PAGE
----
It looks like you're using an Ad Blocker.
Please white-list or disable AboveTopSecret.com in your ad-blocking tool.
Some features of ATS will be disabled while you continue to use an ad-blocker.
CIDRAP: Of the seven recent H7N9 cases confirmed by the WHO, four had contact with live poultry or a market setting.
5 modern diseases grown by factory farming
Industrial agriculture is making us sick. The Centers for Disease Control (CDC), World Health Organization (WHO), nutritional scientists, and medical professionals warn against the health risks of concentrated animal feeding operations (CAFOs). There is a near consensus among experts that overuse of antibiotics, crowded and unsanitary livestock conditions, unnatural feed diets, and a lack of diversification are responsible for some serious global health risks.
Contracting bugs from animals is nothing new. In fact, zoonoses (infectious diseases transferred between species) are a natural part of evolutionary biology. But modern industrial farming practices can turn health issues that were once fairly benign into real concerns.
Factory farming creates perfect conditions for the proliferation of super bugs: The stress and unsanitary conditions of CAFOs weaken animals' immune systems, making them more susceptible to infection; overcrowding allows disease to spread quickly and easily; and over time, antibiotics can cause resistant strains of bacteria to evolve. These conditions, combined with a lack of diversification, create a petri dish for dangerous diseases.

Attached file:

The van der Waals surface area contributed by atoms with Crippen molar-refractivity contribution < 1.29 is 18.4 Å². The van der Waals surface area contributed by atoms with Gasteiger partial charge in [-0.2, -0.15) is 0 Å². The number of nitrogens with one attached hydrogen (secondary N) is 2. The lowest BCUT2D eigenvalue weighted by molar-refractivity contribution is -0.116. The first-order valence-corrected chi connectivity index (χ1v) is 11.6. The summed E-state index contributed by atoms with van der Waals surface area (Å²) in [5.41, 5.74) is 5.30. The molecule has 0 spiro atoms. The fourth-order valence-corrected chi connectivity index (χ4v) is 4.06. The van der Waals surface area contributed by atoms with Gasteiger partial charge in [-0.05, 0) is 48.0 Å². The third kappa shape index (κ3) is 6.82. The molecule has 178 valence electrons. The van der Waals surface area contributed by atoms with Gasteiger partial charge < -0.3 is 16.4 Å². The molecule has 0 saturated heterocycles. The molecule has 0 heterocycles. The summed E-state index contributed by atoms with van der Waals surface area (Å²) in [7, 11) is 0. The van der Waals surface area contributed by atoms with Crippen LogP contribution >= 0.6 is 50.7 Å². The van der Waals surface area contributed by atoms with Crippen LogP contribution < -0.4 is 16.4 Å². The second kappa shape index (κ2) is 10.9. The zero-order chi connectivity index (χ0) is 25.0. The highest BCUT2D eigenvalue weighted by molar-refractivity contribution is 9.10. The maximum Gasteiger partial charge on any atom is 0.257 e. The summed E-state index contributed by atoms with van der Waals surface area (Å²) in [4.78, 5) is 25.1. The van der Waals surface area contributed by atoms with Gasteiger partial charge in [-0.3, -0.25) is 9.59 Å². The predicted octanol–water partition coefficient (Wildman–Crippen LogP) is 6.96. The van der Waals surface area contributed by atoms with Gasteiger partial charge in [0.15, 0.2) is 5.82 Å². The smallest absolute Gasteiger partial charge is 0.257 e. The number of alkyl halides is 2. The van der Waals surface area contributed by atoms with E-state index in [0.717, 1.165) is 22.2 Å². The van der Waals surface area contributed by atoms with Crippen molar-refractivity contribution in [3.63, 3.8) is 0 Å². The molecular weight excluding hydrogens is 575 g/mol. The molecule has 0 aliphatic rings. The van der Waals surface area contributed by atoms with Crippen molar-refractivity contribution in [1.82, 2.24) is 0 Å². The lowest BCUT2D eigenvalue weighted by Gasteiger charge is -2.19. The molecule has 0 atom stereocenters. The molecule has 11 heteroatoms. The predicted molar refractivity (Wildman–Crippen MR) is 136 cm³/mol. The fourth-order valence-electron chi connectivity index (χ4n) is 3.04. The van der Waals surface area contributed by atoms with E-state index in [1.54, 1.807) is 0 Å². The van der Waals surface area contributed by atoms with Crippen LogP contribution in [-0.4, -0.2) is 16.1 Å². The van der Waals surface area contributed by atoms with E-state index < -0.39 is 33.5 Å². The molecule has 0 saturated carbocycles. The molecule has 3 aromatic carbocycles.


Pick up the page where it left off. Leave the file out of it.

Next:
The Hidden Health Hazards of Factory Farms
Factory farms are breeding grounds for virulent disease, which can then spread to the wider community via many routes — not just in food, but also in water, the air, and the bodies of farmers, farm workers, and their families. Once those microbes become widespread in the environment, it’s very difficult to get rid of them.
Gao said that closing live poultry markets, adopting more intensive livestock farming practices and using the mass slaughter of live poultry are good measures to control the spread of the H7N9 epidemic.
The Shanghai City government has announced it will shut down live poultry markets from the Lunar New Year holiday (Jan. 31) until April 30. (Cheng Chung-sheng and Y.L. Kao)
Disease expert and minister lock horns over poultry ban
Hong Kong should immediately stop imports of live poultry from the mainland until a more reliable test for H7N9 bird flu is available, infectious diseases expert Yuen Kwok-yung says. Yuen's call came a few hours after Secretary for Food and Health Ko Wing-man continued to reject calls for the suspension of poultry imports, despite more human cases of H7N9 in Guangdong.
...Ko said poultry farms supplying Hong Kong are isolated from wholesale and retail markets in the mainland and therefore it is unnecessary to suspend imports.
"Previously I already pointed out that banning live poultry from farms in Shenzhen is already an advanced step as a measure for risk management, because we couldn't trace the source of the first and second patients who contracted H7N9 returning from Shenzhen," Ko said.
"This is a controversial action, in fact. I hope in the future we don't need to take this kind of approach, but use serum tests. I hope I can inform the public of this as soon as possible."